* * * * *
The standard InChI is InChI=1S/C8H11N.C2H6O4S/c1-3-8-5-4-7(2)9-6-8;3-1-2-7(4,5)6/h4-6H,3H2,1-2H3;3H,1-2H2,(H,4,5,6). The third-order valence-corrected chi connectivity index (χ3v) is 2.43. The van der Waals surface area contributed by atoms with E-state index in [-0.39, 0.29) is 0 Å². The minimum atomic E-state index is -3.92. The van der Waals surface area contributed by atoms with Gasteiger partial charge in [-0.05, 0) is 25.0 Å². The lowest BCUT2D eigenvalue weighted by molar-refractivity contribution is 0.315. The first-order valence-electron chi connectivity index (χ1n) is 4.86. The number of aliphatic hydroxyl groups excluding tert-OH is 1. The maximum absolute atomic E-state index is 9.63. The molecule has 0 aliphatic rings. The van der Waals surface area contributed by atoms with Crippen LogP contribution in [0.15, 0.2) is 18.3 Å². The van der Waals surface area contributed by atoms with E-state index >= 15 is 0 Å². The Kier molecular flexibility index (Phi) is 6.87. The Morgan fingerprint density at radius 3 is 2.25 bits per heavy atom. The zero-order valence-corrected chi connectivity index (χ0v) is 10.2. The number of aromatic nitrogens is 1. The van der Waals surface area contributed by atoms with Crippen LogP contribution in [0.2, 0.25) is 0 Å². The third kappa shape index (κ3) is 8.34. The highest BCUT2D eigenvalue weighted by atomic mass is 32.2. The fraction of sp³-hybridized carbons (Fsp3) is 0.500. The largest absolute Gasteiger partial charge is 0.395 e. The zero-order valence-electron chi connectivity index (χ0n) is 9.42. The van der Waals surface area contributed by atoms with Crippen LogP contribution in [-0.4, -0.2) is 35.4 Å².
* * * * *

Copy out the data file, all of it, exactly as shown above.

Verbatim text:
The standard InChI is InChI=1S/C8H11N.C2H6O4S/c1-3-8-5-4-7(2)9-6-8;3-1-2-7(4,5)6/h4-6H,3H2,1-2H3;3H,1-2H2,(H,4,5,6). The third-order valence-corrected chi connectivity index (χ3v) is 2.43. The van der Waals surface area contributed by atoms with E-state index in [-0.39, 0.29) is 0 Å². The minimum atomic E-state index is -3.92. The van der Waals surface area contributed by atoms with Gasteiger partial charge in [-0.05, 0) is 25.0 Å². The lowest BCUT2D eigenvalue weighted by molar-refractivity contribution is 0.315. The first-order valence-electron chi connectivity index (χ1n) is 4.86. The number of aliphatic hydroxyl groups excluding tert-OH is 1. The maximum absolute atomic E-state index is 9.63. The molecule has 0 aliphatic rings. The van der Waals surface area contributed by atoms with Crippen LogP contribution in [0.15, 0.2) is 18.3 Å². The van der Waals surface area contributed by atoms with E-state index >= 15 is 0 Å². The Kier molecular flexibility index (Phi) is 6.87. The Morgan fingerprint density at radius 3 is 2.25 bits per heavy atom. The zero-order valence-corrected chi connectivity index (χ0v) is 10.2. The number of aromatic nitrogens is 1. The van der Waals surface area contributed by atoms with Crippen LogP contribution in [0.2, 0.25) is 0 Å². The third kappa shape index (κ3) is 8.34. The highest BCUT2D eigenvalue weighted by atomic mass is 32.2. The fraction of sp³-hybridized carbons (Fsp3) is 0.500. The largest absolute Gasteiger partial charge is 0.395 e. The zero-order valence-electron chi connectivity index (χ0n) is 9.42. The van der Waals surface area contributed by atoms with Crippen LogP contribution in [-0.4, -0.2) is 35.4 Å².